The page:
HomeHealth‘Zoo poo’ from endangered species could prevent amputations
‘Zoo poo’ from endangered species could prevent amputations
September 21, 2023
Can the feces of endangered species prevent disease from diabetes?
Yes, say UK scientists, who discovered some “zoo poo” contains viruses called bacteriophages that can kill “superbugs,” including the antibiotic-resistant bacteria that infect foot ulcers.
Ulcers and open sores in the feet are common among people with diabetes, due to nerve damage and poor circulation.
And many of these ulcers contain bacteria that are resistant to most antibiotics, making infection a serious concern. An infected ulcer that won’t heal may require the amputation of a toe, foot or lower leg, according to the Mayo Clinic.
Now, researchers from the UK’s University of Sheffield and the Yorkshire Wildlife Park have announced that the poop from certain animals — including some endangered species — contain the viral bacteriophages that target and kill bacteria in foot ulcers.
The scientists hope that the naturally occurring viruses could someday be included in wound dressing applied to previously untreatable diabetic foot ulcers.
“Despite the smell, it turns out that the fecal matter of endangered species could hold the key to killing infectious bacteria that are otherwise resistant to antibiotics,” Prof. Graham Stafford, Chair in Molecular Microbiology at the University of Sheffield, said in a news release.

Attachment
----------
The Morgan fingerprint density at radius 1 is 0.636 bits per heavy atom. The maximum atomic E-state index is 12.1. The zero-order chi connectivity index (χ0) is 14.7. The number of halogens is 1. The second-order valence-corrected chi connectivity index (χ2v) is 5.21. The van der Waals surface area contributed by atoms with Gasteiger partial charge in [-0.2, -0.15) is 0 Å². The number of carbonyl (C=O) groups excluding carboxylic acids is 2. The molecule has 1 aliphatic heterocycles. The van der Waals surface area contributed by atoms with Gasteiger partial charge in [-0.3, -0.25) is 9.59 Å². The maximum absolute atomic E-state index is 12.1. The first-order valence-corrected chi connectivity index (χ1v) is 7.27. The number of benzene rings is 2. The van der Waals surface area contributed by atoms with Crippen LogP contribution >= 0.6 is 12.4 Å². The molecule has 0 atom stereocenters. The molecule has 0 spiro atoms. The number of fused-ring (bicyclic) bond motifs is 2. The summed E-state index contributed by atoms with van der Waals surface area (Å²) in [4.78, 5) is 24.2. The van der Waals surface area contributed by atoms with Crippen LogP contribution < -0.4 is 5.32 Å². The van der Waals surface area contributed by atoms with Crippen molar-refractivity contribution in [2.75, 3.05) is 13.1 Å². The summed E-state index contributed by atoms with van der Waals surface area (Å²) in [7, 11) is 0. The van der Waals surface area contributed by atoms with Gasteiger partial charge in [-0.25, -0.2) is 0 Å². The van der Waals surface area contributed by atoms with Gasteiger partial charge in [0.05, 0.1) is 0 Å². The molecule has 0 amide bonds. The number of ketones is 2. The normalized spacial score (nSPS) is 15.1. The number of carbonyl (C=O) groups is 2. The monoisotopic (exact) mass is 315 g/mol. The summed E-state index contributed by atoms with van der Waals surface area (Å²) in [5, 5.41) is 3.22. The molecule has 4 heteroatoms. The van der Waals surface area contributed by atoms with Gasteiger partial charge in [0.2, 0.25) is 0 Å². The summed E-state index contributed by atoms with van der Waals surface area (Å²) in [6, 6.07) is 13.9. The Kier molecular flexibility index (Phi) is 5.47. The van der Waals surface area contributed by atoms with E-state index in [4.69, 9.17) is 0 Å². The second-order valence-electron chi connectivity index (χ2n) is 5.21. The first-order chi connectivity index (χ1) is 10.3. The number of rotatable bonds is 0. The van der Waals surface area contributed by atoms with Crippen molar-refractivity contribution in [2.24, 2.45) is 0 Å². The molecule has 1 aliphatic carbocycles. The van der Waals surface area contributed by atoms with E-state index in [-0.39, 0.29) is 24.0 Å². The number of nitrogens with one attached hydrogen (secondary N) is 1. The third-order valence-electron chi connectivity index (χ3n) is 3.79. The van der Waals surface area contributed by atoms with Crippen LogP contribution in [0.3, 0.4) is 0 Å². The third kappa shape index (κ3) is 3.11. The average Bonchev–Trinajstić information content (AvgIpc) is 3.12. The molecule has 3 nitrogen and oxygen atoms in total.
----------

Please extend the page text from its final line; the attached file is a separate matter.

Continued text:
“So far we have managed to find antibacterial viruses from Guinea baboon, giraffe, lemur, Visakan pigs, and our favorite, the cuddly binturongs [bearcats], and are working hard to develop these into viable treatments for patients whose next option is the loss of a toe, foot or leg,” Stafford said.
“Importantly, the treatment could also help reduce costs of about £1 billion per year to the NHS,” he added, referring to the UK’s National Health System.
Bacteriophage therapy has been used to treat sepsis and some diabetic foot infections, but this is the first time researchers have investigated the potential of naturally occurring bacteriophages using the poop of endangered species.
And someone who has had an amputation has a worse chance of five-year survival than someone with coronary artery disease, breast cancer or colorectal cancer.
“Diabetic foot infections are often a challenge to treat, and patients may need to have surgery to amputate part of the foot or leg, which can have a huge impact on their quality of life,” said Dr. Dave Partridge of the Sheffield Teaching Hospitals NHS Foundation Trust.
“If bacteriophage therapy proves successful, this could provide us with the ability to treat these infections in a different way, shortening courses of antibiotics and potentially avoiding the need for surgery,” Partridge added.
“We have been searching for new treatments for antibiotic resistance for a while, and we are the first to look for such a virus in zoo poo. We look forward to the poo pick up, which the wonderful team at the zoo place in a cool box in a fridge for us,” said Stafford.
“It’s a delight that endangered species are contributing to such a positive and powerful purpose,” he added. “It provides an ever stronger reason to conserve endangered animals.”